PETER SPARKS,   son of William and Catherine (Huckley) Sparks, was born November 13, 1837, and he died on January 1, 1910. He married Clara D. Hollon on April 14, 1878. He served in Company D, 40th Regiment Indiana Volunteers. File Designation: Inv. Cert. No. 525,700; Wid. Cert. No. 754,263.

Although there is apparently no copy of the original application in his pension file, Peter Sparks filed his first application for an invalid pension on November 2, 1885. A document dated December 25, 1885, and signed by two members of a medical examination board indicates that Peter Sparks was judged to be half disabled because of a double hernia. He was described then as 5 feet, 7 inches tall and weighing 167 pounds. Sparks claimed that his double hernia was caused in June 1864 at Peach Tree Creek, Georgia. "I was detailed to carry ammunition across a branch, water waist deep, and it was hard to keep from slipping, and the severe strain caused my rupture on both sides. I was not relieved from duty, just worried it through till I got home at Lafayette, Ind. Dr. W. 0. Weyburn gave me attention and supplied me with truss."

The following March 24, 1886, the Adjutant General's Office confirmed Peter Sparks's military service. According to his records, he had enlisted in Company D, 40th Regiment Indiana Volunteers at Fafayette, Indiana, on August 22, 1862, for three years. He was mustered out with his detachment at Nashville, Tennessee, on June 14, 1865. The Regimental Hospital records were not on file, and there was no record of Sparks's disability which was an alleged rupture. He was placed on the pension rolls under Invalid Certificate No. 525,700.

On May 4, 1898, Peter Sparks responded to a questionnaire from the Bureau of Pensions giving the following information: He had been married to Clara Adele Hollon on April 14, 1878, at California, Missouri, by the Rev. Grant. The marriage was the first for both of them. They had two children living: Clara Sparks, born on October 4, 1884, and Mary Ellen Esma Sparks, born on August 31, 1890. Peter Sparks then stated that "three years ago my wife eloped with another man, taking my children, and I have never heard from any of them since." He signed the questionnnaire by making his mark which was witnessed by John Connelly.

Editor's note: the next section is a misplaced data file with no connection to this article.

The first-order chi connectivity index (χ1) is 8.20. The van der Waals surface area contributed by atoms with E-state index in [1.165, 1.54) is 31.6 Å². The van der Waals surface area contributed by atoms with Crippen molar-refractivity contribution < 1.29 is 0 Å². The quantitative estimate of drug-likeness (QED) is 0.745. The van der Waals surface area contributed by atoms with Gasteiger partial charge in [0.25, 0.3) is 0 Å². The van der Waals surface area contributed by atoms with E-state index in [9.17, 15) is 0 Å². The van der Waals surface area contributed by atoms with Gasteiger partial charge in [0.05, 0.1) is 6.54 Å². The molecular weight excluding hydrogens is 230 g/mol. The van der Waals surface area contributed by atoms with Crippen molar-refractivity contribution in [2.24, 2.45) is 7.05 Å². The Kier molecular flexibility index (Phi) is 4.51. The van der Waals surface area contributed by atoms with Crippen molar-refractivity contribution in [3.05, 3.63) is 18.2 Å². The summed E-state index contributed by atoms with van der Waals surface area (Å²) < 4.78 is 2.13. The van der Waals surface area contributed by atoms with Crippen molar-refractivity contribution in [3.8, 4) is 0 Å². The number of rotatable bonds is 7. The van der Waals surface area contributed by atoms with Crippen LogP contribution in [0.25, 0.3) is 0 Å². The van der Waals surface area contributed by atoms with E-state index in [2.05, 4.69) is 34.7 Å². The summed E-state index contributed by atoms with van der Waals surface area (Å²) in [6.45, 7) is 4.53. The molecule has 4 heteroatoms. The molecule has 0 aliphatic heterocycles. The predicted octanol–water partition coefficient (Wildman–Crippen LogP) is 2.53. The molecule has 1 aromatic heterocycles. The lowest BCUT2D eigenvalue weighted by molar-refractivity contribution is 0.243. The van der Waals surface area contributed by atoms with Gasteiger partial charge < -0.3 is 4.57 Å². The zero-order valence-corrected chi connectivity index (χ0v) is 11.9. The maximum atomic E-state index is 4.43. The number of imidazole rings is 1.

On April 16, 1902, the U.S. Pension Office received an application for a widow's pension from Clara Sparks, wife of Peter. In this application, which was not dated, Clara Sparks, age 43 of Portageville, Missouri, stated that her maiden name had been Clara Hollon and that she had been married to Peter Sparks on April 14, 1878, by James W. Grant at Moniteau County, Missouri. She stated that Peter Sparks had received a pension and that he had died in October 1895. She listed their children as Clara Arbela Sparks born in October 1884 and Mary Ellen Sparks born in August 1889. In support of her application, she arranged for an official record of her marriage to be sent. This document indicated that on May 14, 1902, the Rev. James William Grant, minister of the St. Louis Conference of the M.E. Church, certified that he had united in Holy Matrimony Peter Sparks and Clara D. Hollon of Moniteau County, Missouri. Charles C. Treiber, Moniteau County Circuit Clerk, certified that the marriage certificate was on file in his office in Marriage Book 3, at page 96.

Clara Sparks apparently arranged for another document to be sent in support of her application that would help to prove that Peter Sparks was dead. It is dated August 8, 1904, but it describes an event that had taken place several years earlier, probably in 1895. The writer of this statement was A. E. Woodrow of Shelby County, Tennessee; it was also signed by A. H. Andrews who is mentioned in the statement. To help understand the statement, it is of interest to note that a niece of Peter Sparks stated a number of years ago that Peter Sparks always "felt bad" about the death of his brother, James Sparks, because he had "talked James into joining the Array." Peter and James had served in the same company and Peter was probably with James when he was wounded. The statement of A. E. Woodrow follows; punctuation and capitalization have been added for clarity.